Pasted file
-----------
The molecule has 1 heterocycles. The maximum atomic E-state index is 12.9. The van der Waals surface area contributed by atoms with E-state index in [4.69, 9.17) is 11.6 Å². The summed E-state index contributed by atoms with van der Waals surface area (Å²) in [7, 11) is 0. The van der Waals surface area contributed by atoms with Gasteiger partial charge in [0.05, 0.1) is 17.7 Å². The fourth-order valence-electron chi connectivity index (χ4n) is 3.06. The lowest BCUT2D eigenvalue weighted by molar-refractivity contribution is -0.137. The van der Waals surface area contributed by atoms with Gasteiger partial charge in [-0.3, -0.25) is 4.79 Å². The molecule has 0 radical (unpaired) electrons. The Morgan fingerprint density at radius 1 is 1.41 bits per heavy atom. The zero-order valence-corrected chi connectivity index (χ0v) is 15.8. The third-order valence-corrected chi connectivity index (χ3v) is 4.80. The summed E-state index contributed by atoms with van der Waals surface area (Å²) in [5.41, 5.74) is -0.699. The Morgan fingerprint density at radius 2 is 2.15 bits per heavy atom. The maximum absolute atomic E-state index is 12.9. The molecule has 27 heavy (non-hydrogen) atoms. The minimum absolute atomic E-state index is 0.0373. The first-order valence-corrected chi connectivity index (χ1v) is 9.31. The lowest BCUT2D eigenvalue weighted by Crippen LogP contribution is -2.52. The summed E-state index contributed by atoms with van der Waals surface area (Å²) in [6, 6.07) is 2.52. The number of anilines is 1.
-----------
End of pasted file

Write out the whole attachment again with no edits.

The molecule has 1 heterocycles. The maximum atomic E-state index is 12.9. The van der Waals surface area contributed by atoms with E-state index in [4.69, 9.17) is 11.6 Å². The summed E-state index contributed by atoms with van der Waals surface area (Å²) in [7, 11) is 0. The van der Waals surface area contributed by atoms with Gasteiger partial charge in [0.05, 0.1) is 17.7 Å². The fourth-order valence-electron chi connectivity index (χ4n) is 3.06. The lowest BCUT2D eigenvalue weighted by molar-refractivity contribution is -0.137. The van der Waals surface area contributed by atoms with Gasteiger partial charge in [-0.3, -0.25) is 4.79 Å². The molecule has 0 radical (unpaired) electrons. The Morgan fingerprint density at radius 1 is 1.41 bits per heavy atom. The zero-order valence-corrected chi connectivity index (χ0v) is 15.8. The third-order valence-corrected chi connectivity index (χ3v) is 4.80. The summed E-state index contributed by atoms with van der Waals surface area (Å²) in [5.41, 5.74) is -0.699. The Morgan fingerprint density at radius 2 is 2.15 bits per heavy atom. The maximum absolute atomic E-state index is 12.9. The molecule has 27 heavy (non-hydrogen) atoms. The minimum absolute atomic E-state index is 0.0373. The first-order valence-corrected chi connectivity index (χ1v) is 9.31. The lowest BCUT2D eigenvalue weighted by Crippen LogP contribution is -2.52. The summed E-state index contributed by atoms with van der Waals surface area (Å²) in [6, 6.07) is 2.52. The number of anilines is 1.